Ms. Arnold, Ms. Ahmadizadeh, and Ms. Potts are with the Department of Psychiatry, University of Maryland School of Medicine, Baltimore. Ms. Machover is with the Johns Hopkins School of Education, Baltimore. Ms. Wall is with the Bloomberg School of Public Health, Johns Hopkins University, Baltimore. Dr. Himelhoch is with the Department of Psychiatry, University of Kentucky College of Medicine, Lexington.
Despite possible cure rates of >90% with new treatment, people with serious mental illness are rarely screened for hepatitis C virus (HCV). A colocated approach may help patients navigate the care continuum.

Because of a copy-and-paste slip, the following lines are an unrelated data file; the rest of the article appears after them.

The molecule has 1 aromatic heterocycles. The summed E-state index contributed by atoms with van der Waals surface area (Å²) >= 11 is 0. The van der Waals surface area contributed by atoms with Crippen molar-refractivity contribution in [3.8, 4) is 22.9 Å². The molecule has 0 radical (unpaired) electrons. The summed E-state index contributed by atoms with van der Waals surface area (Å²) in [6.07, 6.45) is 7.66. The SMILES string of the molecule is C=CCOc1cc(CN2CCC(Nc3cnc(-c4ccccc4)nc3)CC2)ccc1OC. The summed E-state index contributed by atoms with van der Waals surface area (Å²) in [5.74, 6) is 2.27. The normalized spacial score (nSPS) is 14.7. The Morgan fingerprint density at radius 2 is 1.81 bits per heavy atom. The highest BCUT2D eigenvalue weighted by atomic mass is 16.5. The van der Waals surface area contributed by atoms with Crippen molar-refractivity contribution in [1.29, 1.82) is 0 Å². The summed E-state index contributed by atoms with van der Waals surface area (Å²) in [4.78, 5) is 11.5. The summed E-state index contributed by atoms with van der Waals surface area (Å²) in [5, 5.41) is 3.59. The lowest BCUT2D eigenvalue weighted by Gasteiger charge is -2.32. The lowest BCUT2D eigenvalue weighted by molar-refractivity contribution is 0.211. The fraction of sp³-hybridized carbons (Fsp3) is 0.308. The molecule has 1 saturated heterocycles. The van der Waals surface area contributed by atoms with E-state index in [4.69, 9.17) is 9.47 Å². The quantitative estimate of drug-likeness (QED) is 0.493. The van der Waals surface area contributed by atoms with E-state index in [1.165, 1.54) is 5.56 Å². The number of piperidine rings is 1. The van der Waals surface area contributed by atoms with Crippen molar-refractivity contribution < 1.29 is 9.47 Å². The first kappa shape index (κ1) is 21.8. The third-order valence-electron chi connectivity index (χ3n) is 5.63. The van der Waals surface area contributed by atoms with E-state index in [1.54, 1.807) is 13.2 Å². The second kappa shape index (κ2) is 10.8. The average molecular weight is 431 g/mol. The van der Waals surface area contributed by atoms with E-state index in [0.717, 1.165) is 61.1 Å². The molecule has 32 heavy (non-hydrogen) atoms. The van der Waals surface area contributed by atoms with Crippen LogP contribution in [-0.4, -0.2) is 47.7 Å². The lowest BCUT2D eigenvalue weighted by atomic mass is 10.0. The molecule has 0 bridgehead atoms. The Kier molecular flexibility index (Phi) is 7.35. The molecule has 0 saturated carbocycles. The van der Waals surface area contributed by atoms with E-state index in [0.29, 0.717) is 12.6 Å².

This study used a mixed-methods approach to increase understanding of the HCV care continuum for people with mental illness (N=170). Quantitative data included laboratory testing, risk assessments, and chart reviews. Qualitative interviews (N=9) were conducted to gain a broader understanding.
Thirty-one (18%) patients tested positive for HCV; 13 were cured of HCV, and 10 are still receiving treatment. Qualitative interviews revealed that fear of the diagnosis may be an important treatment barrier.
Those with serious mental illness who were diagnosed as having HCV and received the colocated prevention and treatment program were able to navigate the continuum of care for HCV treatment. Fear of diagnosis may be an important consideration for future efforts.